SELEUKID Alexander I Balas 150-145 BC bronze


SELEUKID, Alexander I Balas, 150-145 BC, minor, no date, Obverse: his head as Herakles R, Reverse: Apollo standing L with bow, BAΣIΛEΩΣ AΛEXANΔΡOY, dot over A to left, monogram below, bronze, 20mm, 5.47g, SG7039, lightly pitted spots in unimportant areas, except the monogram is partially obscured, VF

1 in stock

SKU: 2011221010


The Seleukid children were always fighting each other for the throne. Alexander’s rule coincided with the rise of Parthia, which shut off the East to the Macedonians.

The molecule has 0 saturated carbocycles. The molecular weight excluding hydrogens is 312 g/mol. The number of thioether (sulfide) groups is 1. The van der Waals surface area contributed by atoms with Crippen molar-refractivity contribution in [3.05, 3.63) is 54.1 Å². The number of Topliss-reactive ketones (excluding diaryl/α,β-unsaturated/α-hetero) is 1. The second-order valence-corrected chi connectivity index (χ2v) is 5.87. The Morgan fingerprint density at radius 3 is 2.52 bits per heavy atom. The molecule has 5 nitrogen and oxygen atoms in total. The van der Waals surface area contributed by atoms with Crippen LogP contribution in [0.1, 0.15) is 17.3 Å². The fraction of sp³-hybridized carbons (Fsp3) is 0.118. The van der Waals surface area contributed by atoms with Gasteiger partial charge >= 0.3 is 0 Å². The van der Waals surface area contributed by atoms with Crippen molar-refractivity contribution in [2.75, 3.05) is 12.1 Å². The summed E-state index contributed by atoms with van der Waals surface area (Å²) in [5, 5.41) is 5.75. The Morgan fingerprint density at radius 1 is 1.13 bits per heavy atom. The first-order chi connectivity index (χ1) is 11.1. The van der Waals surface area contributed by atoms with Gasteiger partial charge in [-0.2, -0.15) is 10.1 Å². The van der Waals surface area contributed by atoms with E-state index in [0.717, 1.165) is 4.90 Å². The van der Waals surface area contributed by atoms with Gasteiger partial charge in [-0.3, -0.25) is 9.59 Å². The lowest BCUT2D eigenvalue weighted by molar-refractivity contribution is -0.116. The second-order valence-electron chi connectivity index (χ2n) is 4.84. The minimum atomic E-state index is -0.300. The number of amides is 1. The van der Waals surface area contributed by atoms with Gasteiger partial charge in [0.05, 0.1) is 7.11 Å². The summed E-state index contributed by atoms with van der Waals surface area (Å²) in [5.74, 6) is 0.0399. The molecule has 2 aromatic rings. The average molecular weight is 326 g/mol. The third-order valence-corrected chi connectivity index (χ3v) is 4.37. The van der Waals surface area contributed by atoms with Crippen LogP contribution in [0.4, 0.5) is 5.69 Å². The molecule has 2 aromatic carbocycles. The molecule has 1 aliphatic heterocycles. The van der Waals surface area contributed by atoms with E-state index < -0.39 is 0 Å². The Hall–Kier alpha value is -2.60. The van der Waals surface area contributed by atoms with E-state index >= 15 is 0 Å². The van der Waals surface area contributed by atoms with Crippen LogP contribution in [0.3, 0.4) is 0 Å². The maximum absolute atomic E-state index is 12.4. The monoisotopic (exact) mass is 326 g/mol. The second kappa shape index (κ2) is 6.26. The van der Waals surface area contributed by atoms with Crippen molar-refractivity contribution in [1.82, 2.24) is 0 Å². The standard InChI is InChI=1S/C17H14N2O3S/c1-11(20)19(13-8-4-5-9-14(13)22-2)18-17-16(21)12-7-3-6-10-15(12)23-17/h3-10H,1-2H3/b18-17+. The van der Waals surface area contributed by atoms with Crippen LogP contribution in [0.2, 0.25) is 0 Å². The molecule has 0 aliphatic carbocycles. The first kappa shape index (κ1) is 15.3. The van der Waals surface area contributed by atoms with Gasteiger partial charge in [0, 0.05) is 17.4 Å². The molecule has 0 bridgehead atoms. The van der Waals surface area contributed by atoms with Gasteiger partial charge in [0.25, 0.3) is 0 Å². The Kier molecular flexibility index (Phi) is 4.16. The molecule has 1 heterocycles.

The Seleukid kingdom came into being when Seleukos, a general of Alexander the Great, being in Mesopotamia at the time, just kept it, and went to war with his fellow generals to establish the zones of influence. The Seleukids hung on for a couple of centuries.

The big change that Alexander the Great brought about was the union of the Greek spirit of inquiry with the methods of imperial bureaucracy.

Ancient Coins includes Greek and Roman coins and those of neighbors and successors, geographically from Morocco and Spain all the way to Afghanistan. Date ranges for these begin with the world’s earliest coins of the 8th century BC to, in an extreme case, the end of Byzantine Empire, 1453 AD.